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SSO Administration Using the mod_osso Utility - Oracle

If you need to handle the administration and management of Oracle Application Server 10g, this article covers the metadata repository (iasdb), the Single Sign-On (SSO) security framework, and the Oracle Application Server 10g Management Services. It is excerpted from chapter 2 of the book, Oracle Application Server 10g Administration Handbook, written by John Garmany and Donald Burleson (McGraw-Hill/Osborne, 2004; ISBN: 0072229586).

  1. The Oracle Application Server 10g Infrastructure
  2. The Infrastructure Repository
  3. Workflow iasdb Schemas
  4. Viewing the Whole iasdb Instance
  5. The Infrastructure Log Tables
  6. Writing Your Own Infrastructure Repository Log Scripts
  7. Infrastructure Log Reports
  8. Repository Administration and Management
  9. Single Sign-On (SSO)
  10. Using the SSO Audit Log Tables
  11. SSO Administration Using the mod_osso Utility
By: McGraw-Hill/Osborne
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May 05, 2005

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As SSO expanded into the Application Server 10g architecture, Oracle recognized that the Oracle HTTP Server (OHS) should be included in the SSO framework. Starting with Application Server 10g version 2, the mod_osso module was created to allow SSO to function within OHS.

Before mod_osso, specific logic would have to be embedded into the Java application if the application was to use SSO. The mod_osso module now makes it easy for incoming users to connect directly to SSO, become authorized, and get the required information to access their applications (Figure 2-5). The mod_osso utility also allows for a single security point, thereby relieving the tedious and cumbersome problem of maintaining multiple securities for each Application Server 10g component.

To see SSO in action, letís look at the steps that occur when an Application Server 10g client connects to his or her application:

  1. The user requests a URL through a web browser. This URL is intercepted by the Oracle HTTP Server.
       Figure 2-5.  Using SSO to connect to Application Server 10g

  2. The HTTP Server calls mod_osso to locate a cookie for the user on the HTTP Server. If the cookie exists, the web server extracts the userís information and uses it to log the user in to the requested application. At this point the connection is established.

  3. If the cookie does not exist on the HTTP Server, mod_osso redirects the user to the Single Sign-On server.

  4. The Single Sign-On server makes a request back to the userís browser to see if a local cookie exists on the userís PC. If it finds no remote cookie, SSO tries to authenticate the user with a username and password. If authentication is successful, the Single Sign-On server creates a cookie in the browser as a reminder that the user has been authenticated. If a cookie exists, the Single Sign-On server will authenticate using the cookie.

  5. Upon successful sign-on, the SSO server then returns the userís encrypted information to mod_osso.

  6. mod_osso creates a cookie for the user and sends it to the browser PC. It then redirects the user to his or her original URL page.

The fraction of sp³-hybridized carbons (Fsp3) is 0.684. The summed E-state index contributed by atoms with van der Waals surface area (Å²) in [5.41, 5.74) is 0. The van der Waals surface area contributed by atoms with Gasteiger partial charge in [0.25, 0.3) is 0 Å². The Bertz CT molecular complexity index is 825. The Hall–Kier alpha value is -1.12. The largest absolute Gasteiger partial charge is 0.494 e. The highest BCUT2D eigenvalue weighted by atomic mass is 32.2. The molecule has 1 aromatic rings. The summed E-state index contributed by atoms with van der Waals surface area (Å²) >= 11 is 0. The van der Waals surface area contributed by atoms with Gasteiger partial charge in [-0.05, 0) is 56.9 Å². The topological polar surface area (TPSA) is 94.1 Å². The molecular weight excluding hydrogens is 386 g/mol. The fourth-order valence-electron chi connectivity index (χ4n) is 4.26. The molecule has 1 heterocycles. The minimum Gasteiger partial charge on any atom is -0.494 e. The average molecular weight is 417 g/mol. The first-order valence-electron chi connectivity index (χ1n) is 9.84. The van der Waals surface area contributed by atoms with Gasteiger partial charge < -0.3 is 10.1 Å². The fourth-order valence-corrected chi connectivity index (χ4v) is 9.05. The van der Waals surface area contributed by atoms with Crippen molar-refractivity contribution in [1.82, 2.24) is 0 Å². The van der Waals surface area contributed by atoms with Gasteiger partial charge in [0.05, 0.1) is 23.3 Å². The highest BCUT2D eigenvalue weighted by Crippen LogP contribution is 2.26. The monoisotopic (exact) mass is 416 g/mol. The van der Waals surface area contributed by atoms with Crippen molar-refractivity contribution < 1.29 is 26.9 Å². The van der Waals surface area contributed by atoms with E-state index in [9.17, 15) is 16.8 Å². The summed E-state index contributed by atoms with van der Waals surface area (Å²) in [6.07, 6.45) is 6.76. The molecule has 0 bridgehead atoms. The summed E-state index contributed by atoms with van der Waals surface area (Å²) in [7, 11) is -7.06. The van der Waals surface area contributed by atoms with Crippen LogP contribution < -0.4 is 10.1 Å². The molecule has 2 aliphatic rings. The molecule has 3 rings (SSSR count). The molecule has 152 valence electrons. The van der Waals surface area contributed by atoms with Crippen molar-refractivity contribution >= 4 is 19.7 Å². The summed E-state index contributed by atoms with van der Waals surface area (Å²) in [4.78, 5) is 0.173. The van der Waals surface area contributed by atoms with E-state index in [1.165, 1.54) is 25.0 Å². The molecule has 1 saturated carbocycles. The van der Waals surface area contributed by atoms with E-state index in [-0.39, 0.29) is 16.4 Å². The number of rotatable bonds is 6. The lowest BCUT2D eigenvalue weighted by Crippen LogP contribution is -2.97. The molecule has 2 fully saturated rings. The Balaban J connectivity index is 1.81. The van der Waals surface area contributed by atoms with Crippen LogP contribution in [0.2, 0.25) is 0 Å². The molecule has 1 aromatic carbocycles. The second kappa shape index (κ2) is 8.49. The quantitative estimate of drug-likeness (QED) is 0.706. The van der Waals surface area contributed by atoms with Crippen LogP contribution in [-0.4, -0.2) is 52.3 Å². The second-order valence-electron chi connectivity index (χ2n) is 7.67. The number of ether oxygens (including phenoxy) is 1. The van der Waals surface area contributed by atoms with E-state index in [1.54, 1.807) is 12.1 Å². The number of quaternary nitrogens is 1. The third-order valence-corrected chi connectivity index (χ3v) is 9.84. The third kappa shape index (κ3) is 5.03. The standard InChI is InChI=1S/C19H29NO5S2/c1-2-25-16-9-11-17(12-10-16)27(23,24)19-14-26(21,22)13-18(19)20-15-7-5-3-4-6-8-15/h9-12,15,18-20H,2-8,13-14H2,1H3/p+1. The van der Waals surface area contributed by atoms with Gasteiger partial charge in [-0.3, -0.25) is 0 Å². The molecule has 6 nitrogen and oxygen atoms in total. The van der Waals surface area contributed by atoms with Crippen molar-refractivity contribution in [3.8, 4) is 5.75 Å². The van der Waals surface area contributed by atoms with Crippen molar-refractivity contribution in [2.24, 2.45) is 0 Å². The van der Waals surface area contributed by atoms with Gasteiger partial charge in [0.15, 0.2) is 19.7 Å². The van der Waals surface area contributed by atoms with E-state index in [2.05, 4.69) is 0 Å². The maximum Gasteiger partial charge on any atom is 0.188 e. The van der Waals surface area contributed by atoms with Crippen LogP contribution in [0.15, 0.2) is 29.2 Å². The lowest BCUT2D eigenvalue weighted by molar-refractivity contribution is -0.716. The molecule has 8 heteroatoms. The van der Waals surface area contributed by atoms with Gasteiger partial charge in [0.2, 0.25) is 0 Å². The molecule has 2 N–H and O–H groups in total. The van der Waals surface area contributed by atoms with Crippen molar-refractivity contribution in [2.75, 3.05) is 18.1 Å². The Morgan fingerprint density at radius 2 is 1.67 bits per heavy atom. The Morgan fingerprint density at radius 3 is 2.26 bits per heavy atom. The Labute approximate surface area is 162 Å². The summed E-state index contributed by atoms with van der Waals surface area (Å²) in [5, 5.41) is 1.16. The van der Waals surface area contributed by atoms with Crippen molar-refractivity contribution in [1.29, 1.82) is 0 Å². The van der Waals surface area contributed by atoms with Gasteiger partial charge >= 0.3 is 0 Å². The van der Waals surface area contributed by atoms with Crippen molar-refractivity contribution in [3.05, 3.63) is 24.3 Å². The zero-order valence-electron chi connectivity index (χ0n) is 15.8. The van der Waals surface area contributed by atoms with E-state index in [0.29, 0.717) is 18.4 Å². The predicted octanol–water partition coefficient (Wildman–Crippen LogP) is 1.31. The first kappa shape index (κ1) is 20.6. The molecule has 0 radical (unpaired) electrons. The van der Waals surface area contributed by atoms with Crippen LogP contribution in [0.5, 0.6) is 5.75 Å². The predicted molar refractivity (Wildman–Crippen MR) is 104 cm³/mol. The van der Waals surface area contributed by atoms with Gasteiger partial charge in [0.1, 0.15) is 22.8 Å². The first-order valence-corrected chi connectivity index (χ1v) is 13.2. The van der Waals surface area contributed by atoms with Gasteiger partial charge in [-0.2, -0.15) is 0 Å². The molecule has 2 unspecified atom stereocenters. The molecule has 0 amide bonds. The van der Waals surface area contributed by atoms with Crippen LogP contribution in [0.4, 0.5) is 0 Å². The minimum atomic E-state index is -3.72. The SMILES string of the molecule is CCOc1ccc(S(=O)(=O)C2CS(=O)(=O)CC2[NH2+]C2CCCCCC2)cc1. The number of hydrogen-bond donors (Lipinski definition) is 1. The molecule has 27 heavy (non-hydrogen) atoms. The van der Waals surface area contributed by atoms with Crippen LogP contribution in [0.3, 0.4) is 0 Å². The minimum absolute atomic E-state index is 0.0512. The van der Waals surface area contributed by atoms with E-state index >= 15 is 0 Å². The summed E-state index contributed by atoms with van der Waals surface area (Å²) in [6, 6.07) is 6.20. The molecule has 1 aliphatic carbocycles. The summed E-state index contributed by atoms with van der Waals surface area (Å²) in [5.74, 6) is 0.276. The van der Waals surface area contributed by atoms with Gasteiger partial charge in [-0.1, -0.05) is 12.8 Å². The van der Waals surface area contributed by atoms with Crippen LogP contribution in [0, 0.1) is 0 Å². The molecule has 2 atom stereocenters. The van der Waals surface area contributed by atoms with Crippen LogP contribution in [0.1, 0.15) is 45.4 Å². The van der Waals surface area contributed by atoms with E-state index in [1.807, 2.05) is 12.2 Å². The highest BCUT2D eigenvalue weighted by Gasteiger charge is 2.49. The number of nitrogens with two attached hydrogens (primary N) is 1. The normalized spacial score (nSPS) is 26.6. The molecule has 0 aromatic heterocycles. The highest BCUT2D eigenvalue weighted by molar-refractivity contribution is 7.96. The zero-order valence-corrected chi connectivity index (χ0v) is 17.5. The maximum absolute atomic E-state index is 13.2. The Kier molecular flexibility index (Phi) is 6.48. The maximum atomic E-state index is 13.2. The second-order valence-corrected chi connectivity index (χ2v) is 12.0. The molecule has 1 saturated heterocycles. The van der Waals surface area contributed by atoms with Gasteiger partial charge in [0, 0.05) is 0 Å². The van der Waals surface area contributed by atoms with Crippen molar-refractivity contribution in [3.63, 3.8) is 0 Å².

As you see, mod_osso is an alternative method for maintaining SSO, but it is not as powerful as server-side scripting for command interfaces.


The Oracle Application Server 10g infrastructure is a critical component of your enterprise because it serves as a centralized repository and management facility that controls the operation of several vital components. The focus of this chapter has been on the configuration and management of the infrastructure, and the main points are as follows:

  • The Application Server 10g infrastructure is a database instance with an ORACLE_SID of iasdb.

  • The iasdb instance contains separate schemas for each component within the Application Server 10g architecture.

  • The infrastructure database contains more than 10,000 objects and over 1000 individual tables.

  • The infrastructure contains log tables that monitor administration and usage activities for several Application Server 10g components, including Portal and SSO.

  • Startup and shutdown of the infrastructure must be carefully coordinated with other system processes, such that the infrastructure is started before the Application Server 10g components. Upon shutdown, the Application Server 10g processes and services must be stopped before shutting down the infrastructure. Scripts are the recommended way of doing this!

  • Because the infrastructure is a central point of failure for the entire enterprise, administrators commonly use tools such as Oracle9i and Oracle Data Guard or Oracle Real Application Clusters to ensure against instance failure. Many administrators also use multiple levels of RAID to ensure against unexpected disk failure.

  • The SSO component of the Application Server 10g repository is arguably one of the single most important components of the enterprise. All incoming connections to the Application Server 10g must pass through the infrastructure SSO login server; thus it is vital that the SSO login server be continuously available for servicing HTTP requests.

In the next chapter we will look at details of the initial installation and configuration of Application Server 10g and its components.

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